Why a Swiss Village Makes Halal Pastry

Why a Swiss Village Makes Halal Pastry

By Juliane von Mittelstaedt

Swiss village is churning out puff pastry that adheres to strict
Islamic food guidelines and is exported half way across the world. It’s
all part of the growing global demand for halal food products.

Walter Leisi is holding two rolled cylinders of dough in his
hands, each wrapped in glossy foil, one labeled in French and the other
in Arabic. Each package contains the same puff pastry, a concoction of
196 layers of flour, margarine, butter, water and salt — the same, but
for one difference, a tiny but decisive difference: one is preserved
with alcohol and the other with potassium sorbate.

They taste the same, but they smell somewhat different. The dough
preserved with potassium sorbate smells “slightly more cheesy,” says
Walter Leisi, 63, a jolly Swiss man wearing a purple short-sleeved
shirt and a gold watch. Leisi is the director of a Nestlé plant in the
Swiss town of Wangen bei Olten. He is also the inventor of Leisi-Quick,
the world’s first ready-made puff pastry, which is packaged on baking
paper and sold in refrigerated, but not frozen, form and is thus ready
for baking. The factory produces more than 41,000 tons of freshly made
dough a year, an enormous quantity.

But in the case of Leisi-Quick, the real issue is not taste or smell, but God’s will.

More and more Muslims are choosing a devout lifestyle, and this
includes strict observance of the dietary restrictions in the Koran,
which classify food as being either “halal” or “haram,” allowed or
forbidden. Pork, blood and alcohol are haram. This sounds
straightforward enough, but in an era of modern food production,
observing these restrictions is anything but easy. Forbidden foods are
hidden in products like bouillon, gelatin and spice mixtures. Many
preservatives are made with alcohol, the glue used in packaging can
contain animal fats and pig bristles can turn up in production
equipment. The alcohol used in puff pastry is haram, and although it
evaporates during baking, a small residue is left behind.

Many Islamic countries have strict rules requiring the use of halal
food products, and they have even become a global trend in recent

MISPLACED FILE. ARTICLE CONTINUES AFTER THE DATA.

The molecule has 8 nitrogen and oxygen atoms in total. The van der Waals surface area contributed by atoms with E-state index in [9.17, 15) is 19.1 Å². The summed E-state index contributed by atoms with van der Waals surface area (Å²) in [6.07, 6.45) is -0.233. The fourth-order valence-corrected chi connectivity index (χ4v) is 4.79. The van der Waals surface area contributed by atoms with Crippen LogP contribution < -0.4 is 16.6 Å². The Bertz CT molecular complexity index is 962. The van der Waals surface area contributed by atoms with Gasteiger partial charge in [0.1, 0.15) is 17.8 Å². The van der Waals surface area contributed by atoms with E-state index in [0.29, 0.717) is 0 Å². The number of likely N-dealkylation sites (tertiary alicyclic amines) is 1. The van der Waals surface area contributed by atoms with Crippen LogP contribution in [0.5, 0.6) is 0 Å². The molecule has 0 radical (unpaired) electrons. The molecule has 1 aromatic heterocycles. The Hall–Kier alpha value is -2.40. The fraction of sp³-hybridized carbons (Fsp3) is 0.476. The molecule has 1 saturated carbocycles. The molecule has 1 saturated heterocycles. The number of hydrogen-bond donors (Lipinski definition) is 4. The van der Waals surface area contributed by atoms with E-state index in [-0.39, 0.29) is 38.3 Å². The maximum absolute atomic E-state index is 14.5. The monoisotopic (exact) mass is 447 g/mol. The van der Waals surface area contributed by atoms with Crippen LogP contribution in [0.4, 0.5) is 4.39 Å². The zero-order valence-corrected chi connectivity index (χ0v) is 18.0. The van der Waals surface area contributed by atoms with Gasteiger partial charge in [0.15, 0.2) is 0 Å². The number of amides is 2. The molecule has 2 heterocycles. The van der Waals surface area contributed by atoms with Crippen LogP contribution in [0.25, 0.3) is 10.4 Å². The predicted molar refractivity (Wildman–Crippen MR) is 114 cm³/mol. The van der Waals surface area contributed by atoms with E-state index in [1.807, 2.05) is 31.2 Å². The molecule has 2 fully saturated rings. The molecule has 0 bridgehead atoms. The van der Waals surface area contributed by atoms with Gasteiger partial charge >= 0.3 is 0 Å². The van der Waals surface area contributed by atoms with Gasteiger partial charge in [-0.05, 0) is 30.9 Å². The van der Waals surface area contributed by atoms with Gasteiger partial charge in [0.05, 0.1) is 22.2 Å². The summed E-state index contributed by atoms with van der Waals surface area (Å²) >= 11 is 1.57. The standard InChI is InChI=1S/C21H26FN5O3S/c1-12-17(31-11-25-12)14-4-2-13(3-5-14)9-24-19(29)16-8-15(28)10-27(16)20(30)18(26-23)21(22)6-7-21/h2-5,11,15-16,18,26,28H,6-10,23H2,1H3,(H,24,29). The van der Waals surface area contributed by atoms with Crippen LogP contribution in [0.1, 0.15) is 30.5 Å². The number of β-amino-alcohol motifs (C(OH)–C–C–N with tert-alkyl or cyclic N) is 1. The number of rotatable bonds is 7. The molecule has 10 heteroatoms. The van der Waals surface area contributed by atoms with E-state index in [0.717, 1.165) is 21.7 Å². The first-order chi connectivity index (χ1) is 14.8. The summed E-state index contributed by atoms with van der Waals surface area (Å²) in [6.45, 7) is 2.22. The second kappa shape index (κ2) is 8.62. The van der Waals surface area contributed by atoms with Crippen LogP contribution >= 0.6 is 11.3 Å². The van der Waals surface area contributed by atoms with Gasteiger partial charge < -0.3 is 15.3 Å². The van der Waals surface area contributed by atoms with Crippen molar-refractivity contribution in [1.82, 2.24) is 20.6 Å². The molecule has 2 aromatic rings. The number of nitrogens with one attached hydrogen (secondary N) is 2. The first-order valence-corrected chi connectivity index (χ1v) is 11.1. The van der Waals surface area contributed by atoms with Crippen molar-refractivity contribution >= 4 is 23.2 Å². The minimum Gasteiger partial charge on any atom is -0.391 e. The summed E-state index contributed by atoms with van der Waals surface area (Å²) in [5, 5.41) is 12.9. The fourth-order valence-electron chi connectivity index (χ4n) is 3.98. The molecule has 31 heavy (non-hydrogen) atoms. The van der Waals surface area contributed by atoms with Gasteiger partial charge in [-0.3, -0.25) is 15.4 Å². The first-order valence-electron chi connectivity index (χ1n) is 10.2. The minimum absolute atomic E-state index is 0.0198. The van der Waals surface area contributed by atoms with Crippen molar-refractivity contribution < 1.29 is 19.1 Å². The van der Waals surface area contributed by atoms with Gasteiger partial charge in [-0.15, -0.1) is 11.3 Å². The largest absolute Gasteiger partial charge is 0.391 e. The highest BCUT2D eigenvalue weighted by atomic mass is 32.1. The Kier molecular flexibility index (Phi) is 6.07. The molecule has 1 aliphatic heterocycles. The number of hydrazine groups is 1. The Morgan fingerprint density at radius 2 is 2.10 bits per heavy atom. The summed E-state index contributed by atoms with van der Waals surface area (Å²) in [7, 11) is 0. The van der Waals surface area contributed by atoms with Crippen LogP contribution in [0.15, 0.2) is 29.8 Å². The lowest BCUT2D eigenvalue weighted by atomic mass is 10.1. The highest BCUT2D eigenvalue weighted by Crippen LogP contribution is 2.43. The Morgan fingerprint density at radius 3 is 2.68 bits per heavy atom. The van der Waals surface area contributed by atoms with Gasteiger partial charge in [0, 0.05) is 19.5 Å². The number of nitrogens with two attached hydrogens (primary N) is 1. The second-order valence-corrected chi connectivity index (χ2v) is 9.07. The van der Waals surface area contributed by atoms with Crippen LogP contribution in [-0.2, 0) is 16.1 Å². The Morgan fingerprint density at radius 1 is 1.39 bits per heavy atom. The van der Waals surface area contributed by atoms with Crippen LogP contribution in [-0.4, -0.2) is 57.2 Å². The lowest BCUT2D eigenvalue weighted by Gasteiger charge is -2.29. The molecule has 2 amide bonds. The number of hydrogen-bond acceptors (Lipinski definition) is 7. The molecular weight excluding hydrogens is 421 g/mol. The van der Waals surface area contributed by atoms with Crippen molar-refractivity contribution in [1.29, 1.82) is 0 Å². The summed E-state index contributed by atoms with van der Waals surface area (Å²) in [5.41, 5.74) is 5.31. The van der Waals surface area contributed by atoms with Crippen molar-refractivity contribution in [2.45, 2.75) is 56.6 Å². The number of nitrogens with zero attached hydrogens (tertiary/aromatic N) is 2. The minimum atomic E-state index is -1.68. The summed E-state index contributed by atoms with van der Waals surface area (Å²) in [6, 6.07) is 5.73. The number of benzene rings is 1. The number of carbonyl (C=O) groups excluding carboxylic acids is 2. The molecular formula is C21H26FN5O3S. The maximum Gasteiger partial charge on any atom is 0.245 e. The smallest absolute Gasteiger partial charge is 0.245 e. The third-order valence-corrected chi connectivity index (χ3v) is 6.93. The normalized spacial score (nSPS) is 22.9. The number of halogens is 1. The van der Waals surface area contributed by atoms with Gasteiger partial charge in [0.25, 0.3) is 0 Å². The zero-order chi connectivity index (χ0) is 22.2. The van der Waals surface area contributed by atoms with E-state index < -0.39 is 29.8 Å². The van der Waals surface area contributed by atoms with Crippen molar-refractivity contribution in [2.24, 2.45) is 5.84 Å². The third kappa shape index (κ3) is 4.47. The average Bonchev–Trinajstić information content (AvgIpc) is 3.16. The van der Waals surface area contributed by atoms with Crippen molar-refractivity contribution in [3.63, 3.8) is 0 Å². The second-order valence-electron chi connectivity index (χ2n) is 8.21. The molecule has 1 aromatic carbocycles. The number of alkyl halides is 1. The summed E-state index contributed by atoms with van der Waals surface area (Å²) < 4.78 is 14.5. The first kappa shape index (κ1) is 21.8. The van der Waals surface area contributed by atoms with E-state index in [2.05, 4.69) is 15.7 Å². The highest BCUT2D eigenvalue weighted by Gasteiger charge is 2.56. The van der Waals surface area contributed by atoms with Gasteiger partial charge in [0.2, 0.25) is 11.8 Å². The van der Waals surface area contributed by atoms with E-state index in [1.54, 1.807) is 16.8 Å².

years. The current market is valued at an estimated €350 billion ($508
billion). Muslims make up one-fifth of the earth’s population, and as
their purchasing power grows, so does their religious self-confidence.

Islamic countries, especially Malaysia, are fueling the demand. It’s
now even possible to get mineral water and rice that is halal. Entire
research institutes are dealing with the question of whether the
additives E100, E407 and E418 are permitted for devout Muslims.
Lipstick, medications and skin creams can also be haram. This is about
religion, undoubtedly, but even more about business.

As a result, anything that is not halal could soon no longer be global.
This explains why Nestlé, the world’s largest food corporation, with
€64.9 billion ($94 billion) in sales last year, now adheres to rules
that date back to the 7th century in 75 of its 480 factories worldwide.
The Swiss are the biggest producers of processed halal food, mainly for
Southeast Asia and the Middle East, earning €2.4 billion ($3.5 billion)
from sales of such products last year — more than with organic food,
the other, Western trend. To keep it that way, products are tested,
certified and regularly inspected by “Islamologists” working with
high-tech analysis equipment.

Even Europe is gradually adjusting, as the demand for halal products
grows in the double-digit percentage range each year. Last year, when
McDonald’s opened its first European restaurant with halal burgers on
the menu — in London — sales rose immediately. The British
supermarket chains Tesco and Sainsbury’s have installed separate halal
shelving and are targeting Muslim customers in their advertising. And
for the past two years Nestlé has eliminated pork, blood and alcohol
from the production process in seven European factories, including a
sausage plant in France, a Nescafé plant in Germany and a powdered milk
plant in Spain.

Because Nestlé has discovered that puff pastry is a strong seller
among Muslims, globalization has now reached Wangen bei Olten, a town
of 4,983 inhabitants that recently fought a heated but ultimately
unsuccessful battle against the construction of a mosque minaret.
Walter Leisi, whose father began producing ready-made cake dough and
puff pastry in 1938, and whose childhood bedroom was once next to the
kneading machine, now writes terms like “Quality Monitoring Scheme” on
a white board and has a certificate issue by the Muslim Institute of
the Paris Mosque for “Pâte à tarte sans Alcool (halal).”

Much has changed since the invention of Leisi-Quick. The former
family-owned business has since been sold to Nestlé, and the demand for
puff pastry is no longer determined by the French plum harvest, but by

The company sells most of its puff pastry to France, the land of
the quiche. If the halal version is successful, Nestlé plans to offer
more halal products soon, including shortcrust pastry and pizza dough.
“Nowadays,” says Leisi, “this is part of having a well-rounded product

He puts on a white coat and a cap and begins a tour of the factory,
past shiny chrome-plated kneading machines and conveyor belts traveling
in every direction, 24 hours a day, carrying dough in various forms:
flattened, in small mounds and rolled up.

Halal or not halal, the differences are not visible. The machines
are the same. They have to be cleaned regularly with alcohol, which
evaporates after 15 minutes. Then, in accordance with the
Islamologist’s instructions, another batch of halal puff pastry can be
produced. “It’s really quite simple,” says Walter Leisi, and smiles.

Translated from the German by Christopher Sultan